Post Syndicated from Roshni Pary original https://aws.amazon.com/blogs/compute/new-amazon-ec2-spot-pricing/

Contributed by Deepthi Chelupati and Roshni Pary

Amazon EC2 Spot Instances offer spare compute capacity in the AWS Cloud at steep discounts. Customers—including Yelp, NASA JPL, FINRA, and Autodesk—use Spot Instances to reduce costs and get faster results. Spot Instances provide acceleration, scale, and deep cost savings to big data workloads, containerized applications such as web services, test/dev, and many types of HPC and batch jobs.

At re:Invent 2017, we launched a new pricing model that simplified the Spot purchasing experience. The new model gives you predictable prices that adjust slowly over days and weeks, with typical savings of 70-90% over On-Demand. With the previous pricing model, some of you had to invest time and effort to analyze historical prices to determine your bidding strategy and maximum bid price. Not anymore.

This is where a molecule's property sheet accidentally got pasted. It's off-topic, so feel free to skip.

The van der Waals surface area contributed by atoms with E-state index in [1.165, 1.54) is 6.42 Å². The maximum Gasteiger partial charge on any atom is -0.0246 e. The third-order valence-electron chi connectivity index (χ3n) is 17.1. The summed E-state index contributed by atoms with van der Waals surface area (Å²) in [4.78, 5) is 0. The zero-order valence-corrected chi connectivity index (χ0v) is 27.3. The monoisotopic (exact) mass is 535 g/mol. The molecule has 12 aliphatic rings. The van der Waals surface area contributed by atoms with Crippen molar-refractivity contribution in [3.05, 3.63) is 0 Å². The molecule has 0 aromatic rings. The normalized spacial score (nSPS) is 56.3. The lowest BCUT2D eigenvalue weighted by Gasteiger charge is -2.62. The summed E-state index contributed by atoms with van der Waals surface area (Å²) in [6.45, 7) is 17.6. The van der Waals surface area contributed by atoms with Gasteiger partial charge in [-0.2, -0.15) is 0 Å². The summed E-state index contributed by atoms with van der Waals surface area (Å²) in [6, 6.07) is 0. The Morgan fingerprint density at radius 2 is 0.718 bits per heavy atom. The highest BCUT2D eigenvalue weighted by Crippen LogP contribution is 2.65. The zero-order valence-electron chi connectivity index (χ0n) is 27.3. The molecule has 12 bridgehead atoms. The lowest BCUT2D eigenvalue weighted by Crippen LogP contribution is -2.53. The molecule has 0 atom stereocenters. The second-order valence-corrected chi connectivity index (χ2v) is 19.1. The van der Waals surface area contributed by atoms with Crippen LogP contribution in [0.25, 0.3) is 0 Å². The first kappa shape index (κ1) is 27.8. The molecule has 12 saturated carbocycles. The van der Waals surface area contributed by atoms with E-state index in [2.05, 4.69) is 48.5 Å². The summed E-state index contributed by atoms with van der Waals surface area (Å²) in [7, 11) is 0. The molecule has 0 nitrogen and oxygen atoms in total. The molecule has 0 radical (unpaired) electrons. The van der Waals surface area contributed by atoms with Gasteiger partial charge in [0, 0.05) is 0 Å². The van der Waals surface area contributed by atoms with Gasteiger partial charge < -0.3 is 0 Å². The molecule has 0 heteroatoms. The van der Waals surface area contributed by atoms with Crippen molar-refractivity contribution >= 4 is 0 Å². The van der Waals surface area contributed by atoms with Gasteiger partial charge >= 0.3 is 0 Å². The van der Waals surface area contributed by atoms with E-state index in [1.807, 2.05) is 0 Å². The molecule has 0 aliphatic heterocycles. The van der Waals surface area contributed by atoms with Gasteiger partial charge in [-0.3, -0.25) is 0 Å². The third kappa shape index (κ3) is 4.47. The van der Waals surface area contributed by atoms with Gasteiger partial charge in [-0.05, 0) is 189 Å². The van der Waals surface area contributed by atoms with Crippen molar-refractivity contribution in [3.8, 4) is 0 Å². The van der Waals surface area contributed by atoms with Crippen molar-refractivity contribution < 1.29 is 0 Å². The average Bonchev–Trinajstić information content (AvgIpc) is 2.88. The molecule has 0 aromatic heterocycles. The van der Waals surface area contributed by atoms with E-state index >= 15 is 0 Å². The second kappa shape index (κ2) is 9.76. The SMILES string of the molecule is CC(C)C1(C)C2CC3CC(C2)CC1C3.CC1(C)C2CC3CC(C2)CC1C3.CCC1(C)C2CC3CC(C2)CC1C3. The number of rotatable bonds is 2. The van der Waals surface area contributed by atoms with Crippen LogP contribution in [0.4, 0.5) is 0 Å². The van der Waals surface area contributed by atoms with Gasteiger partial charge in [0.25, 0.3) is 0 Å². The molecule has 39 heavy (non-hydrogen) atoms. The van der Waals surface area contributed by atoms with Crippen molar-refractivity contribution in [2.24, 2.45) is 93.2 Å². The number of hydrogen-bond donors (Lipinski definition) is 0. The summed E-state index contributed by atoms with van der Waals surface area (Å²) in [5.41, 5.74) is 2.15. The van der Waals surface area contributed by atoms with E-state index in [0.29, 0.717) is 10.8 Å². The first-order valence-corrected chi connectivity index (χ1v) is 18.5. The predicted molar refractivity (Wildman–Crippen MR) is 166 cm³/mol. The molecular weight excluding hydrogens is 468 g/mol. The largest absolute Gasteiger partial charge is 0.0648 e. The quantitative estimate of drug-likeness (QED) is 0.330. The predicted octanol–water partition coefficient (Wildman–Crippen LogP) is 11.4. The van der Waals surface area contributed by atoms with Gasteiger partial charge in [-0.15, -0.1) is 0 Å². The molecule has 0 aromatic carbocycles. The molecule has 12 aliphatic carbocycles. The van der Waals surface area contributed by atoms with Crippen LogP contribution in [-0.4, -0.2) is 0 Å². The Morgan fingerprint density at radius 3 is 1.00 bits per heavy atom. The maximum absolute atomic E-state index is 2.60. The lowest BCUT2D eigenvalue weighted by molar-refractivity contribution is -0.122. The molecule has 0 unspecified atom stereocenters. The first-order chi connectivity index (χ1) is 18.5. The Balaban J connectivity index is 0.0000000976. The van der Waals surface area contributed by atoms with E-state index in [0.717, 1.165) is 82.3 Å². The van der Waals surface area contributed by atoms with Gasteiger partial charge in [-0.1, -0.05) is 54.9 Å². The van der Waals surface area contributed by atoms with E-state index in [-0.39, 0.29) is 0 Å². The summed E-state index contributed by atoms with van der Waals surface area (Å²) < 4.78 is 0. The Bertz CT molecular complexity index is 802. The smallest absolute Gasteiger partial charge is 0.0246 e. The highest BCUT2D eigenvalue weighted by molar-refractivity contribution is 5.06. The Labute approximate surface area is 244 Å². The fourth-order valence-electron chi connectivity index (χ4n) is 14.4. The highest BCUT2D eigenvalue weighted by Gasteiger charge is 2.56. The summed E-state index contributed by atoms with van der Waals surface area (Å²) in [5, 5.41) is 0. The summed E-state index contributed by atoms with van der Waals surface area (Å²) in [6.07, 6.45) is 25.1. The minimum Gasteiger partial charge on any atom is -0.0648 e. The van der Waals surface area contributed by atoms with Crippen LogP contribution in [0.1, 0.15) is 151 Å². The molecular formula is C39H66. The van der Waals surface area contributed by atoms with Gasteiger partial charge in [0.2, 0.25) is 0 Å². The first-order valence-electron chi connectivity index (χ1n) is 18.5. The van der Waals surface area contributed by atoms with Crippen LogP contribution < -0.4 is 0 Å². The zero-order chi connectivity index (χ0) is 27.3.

How does the new pricing model work?

You don’t have to bid for Spot Instances in the new pricing model, and you just pay the Spot price that’s in effect for the current hour for the instances that you launch. It’s that simple. Now you can request Spot capacity just like you would request On-Demand capacity, without having to spend time analyzing market prices or setting a maximum bid price.

Previously, Spot Instances were terminated in ascending order of bids, and the Spot price was set to the highest unfulfilled bid. The market prices fluctuated frequently because of this. In the new model, the Spot prices are more predictable, updated less frequently, and are determined by supply and demand for Amazon EC2 spare capacity, not bid prices. You can find the price that’s in effect for the current hour in the EC2 console.

As you can see from the above Spot Instance Pricing History graph (available in the EC2 console under Spot Requests), Spot prices were volatile before the pricing model update. However, after the pricing model update, prices are more predictable and change less frequently.

In the new model, you still have the option to further control costs by submitting a “maximum price” that you are willing to pay in the console when you request Spot Instances:

You can also set your maximum price in EC2 RunInstances or RequestSpotFleet API calls, or in command line requests:

$ aws ec2 run-instances --instance-market-options 
'{"MarketType":"Spot", "SpotOptions": {"SpotPrice": "0.12"}}' \
    --image-id ami-1a2b3c4d --count 1 --instance-type c4.2xlarge